It now seems likely that Canada’s federal government will sell its entire stake in the Candu reactor division of Atomic Energy of Canada Ltd, a move first flagged up last summer when the government that it planned to split AECL and sell off the Candu division. The sale could have profound implications for Canada’s nuclear industry and billions of dollars in plant refurbishments across the country.

The federal government has pumped about $434 million into the development of next-generation Candu reactors since 2003. However, it appears it is no longer willing to bankroll AECL, which has received $1.74 billion in public funding since 2006.
When the government announced in December that it was formally inviting bids for the Candu division, federal officials said Ottawa was open to a range of investment options, including a 100 %. It appears that that is still the government’s official position, but stakeholders who have been briefed by investment bank Rothschild, which is overseeing the bidding process, have been told the government has now decided to unload its entire stake.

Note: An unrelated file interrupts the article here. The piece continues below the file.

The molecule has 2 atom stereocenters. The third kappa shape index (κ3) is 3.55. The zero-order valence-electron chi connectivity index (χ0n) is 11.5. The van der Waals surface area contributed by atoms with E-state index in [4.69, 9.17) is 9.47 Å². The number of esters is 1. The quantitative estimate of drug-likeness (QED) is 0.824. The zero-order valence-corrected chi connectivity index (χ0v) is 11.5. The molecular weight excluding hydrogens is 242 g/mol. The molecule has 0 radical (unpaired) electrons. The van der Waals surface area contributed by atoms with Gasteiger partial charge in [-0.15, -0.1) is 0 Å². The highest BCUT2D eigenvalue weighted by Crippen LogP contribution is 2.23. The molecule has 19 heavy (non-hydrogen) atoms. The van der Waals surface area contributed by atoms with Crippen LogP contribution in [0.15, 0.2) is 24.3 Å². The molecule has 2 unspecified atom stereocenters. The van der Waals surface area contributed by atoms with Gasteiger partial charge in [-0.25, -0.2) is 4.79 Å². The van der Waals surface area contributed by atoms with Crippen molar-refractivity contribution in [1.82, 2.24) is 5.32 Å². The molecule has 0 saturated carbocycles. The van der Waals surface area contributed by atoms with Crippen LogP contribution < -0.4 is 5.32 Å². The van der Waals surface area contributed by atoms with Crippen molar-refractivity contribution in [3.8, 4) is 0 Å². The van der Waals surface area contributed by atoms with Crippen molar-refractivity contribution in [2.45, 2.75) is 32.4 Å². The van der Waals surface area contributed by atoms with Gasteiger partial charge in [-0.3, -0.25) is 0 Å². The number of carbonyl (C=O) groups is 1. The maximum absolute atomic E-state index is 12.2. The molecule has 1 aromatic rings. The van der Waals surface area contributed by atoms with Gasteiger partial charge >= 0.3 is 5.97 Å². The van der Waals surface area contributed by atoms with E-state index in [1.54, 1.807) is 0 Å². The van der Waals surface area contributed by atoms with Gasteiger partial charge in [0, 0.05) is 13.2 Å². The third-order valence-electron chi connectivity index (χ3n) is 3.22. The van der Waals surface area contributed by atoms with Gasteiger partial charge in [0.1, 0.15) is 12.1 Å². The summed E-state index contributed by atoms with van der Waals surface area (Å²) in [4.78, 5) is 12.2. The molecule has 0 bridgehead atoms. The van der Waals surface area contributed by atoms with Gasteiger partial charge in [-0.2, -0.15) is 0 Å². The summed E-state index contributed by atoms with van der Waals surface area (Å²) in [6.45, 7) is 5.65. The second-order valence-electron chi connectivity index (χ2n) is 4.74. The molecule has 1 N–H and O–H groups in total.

“We had been led to believe … that this would be some form of public-private partnership with some government control,” said Michael Ivanco, vice-president of the Society of Professional Engineers and Associates, a union that represents AECL engineers and scientists. But without the government retaining at least some ownership, it’s difficult to see how the Candu technology will survive, Ivanco said. Companies such as French government-owned Areva have expressed interest in acquiring the division, but there is no real prospect that such a company would continue to develop next-generation Candu technology in competition with its own designs. And there is no interested private Canadian company that can compete with the big players in this industry, according to Ivanco.

The government has concluded the candu division was too small to compete with global nuclear giants such as Areva, Toshiba and General Electric. Some industry insiders argue government involvement is key to building a globally competitive nuclear technology firm, and offer as evidence companies such as Areva, which is majority owned by the French government, and AtomEnergoProm, which is controlled by Russia’s government.

The sale will not affect AECL’s Chalk River, Ontario, labs, which produce medical isotopes.